Investors should continue to shun money-losing companies, CNBC’s Jim Cramer said Thursday, contending the turbulence that dominated earlier this year has returned with vigor.
“It’s an unforgiving time. We’re back to the dynamic that defined January through mid-June,” the “Mad Money” host said. “So don’t be a hero right now, because there’s no telling how low some of these unprofitable stocks can go, but be happy that we’re so oversold that the good stocks are going to start winning.”
Cramer’s comments Thursday came on the heels of a mixed session for U.S. stocks. The Dow Jones Industrial Average and S&P 500 overcame selling earlier in the day to finish higher, snapping four-day losing streaks. The tech-heavy Nasdaq Composite, however, declined 0.3%. It’s now fallen in five consecutive sessions for the first time since February.
Cramer has said since late 2021 that the Federal Reserve’s tightening cycle necessitates a shift in approach: out with the high-flying tech stocks that prioritized revenue growth over profitability, and in with more slower-growing — some might even say boring — companies that make money and return some of it to shareholders via buybacks and dividends.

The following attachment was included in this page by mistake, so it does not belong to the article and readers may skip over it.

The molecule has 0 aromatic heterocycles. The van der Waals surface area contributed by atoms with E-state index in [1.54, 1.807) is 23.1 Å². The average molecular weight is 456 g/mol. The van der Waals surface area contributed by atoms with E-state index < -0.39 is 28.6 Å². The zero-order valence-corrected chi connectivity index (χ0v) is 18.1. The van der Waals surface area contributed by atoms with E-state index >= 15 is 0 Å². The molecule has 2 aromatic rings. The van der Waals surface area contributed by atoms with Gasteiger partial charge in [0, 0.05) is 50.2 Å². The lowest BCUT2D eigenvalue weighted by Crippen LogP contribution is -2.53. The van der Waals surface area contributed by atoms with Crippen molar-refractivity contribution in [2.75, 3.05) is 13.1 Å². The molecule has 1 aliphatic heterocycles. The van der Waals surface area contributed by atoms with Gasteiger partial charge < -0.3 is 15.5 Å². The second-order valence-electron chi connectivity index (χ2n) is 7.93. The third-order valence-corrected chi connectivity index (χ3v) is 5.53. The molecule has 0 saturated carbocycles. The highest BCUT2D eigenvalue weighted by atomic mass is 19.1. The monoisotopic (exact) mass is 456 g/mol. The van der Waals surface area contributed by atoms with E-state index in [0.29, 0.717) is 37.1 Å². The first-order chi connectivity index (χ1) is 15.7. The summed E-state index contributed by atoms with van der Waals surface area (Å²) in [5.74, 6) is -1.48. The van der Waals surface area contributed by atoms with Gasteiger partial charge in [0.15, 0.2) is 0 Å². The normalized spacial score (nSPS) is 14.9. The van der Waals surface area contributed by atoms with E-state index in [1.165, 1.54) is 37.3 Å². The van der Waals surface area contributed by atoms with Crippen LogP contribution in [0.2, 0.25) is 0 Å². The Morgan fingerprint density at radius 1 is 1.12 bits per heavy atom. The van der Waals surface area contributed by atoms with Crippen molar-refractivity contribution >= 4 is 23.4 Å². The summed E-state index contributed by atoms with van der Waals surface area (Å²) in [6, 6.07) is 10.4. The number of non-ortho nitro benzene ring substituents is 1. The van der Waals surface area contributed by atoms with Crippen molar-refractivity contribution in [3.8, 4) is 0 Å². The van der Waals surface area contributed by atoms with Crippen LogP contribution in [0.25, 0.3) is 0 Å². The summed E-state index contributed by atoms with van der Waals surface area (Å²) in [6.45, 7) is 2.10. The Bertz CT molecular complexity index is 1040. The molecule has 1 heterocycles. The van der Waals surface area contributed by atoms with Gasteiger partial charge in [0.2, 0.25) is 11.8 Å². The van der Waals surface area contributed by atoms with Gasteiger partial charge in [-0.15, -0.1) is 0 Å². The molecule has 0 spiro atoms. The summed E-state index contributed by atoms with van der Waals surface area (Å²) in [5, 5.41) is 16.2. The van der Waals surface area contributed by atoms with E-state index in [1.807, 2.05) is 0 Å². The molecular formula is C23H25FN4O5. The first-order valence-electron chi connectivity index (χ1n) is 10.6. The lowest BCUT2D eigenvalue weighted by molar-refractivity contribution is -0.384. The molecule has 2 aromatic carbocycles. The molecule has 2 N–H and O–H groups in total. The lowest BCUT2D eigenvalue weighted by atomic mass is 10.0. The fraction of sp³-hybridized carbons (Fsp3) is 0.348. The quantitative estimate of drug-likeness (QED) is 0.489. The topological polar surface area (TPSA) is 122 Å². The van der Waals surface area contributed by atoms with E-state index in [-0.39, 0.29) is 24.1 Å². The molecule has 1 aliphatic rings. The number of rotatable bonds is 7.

“Wall Street … loves the latter and loathes the former. And a lot of people still don’t get it,” Cramer said. While market sentiment improved from mid-June to mid-August, Cramer said Okta‘s nearly 40% decline Thursday is evidence that money-losing companies are still out of style in the Wall Street fashion show.
“Okta’s now a pariah, along with hundreds of other companies — especially the ubiquitous and, in some cases, ruinous software companies — that embraced the same strategy: pursuing revenue growth at the cost of profitability,” Cramer said.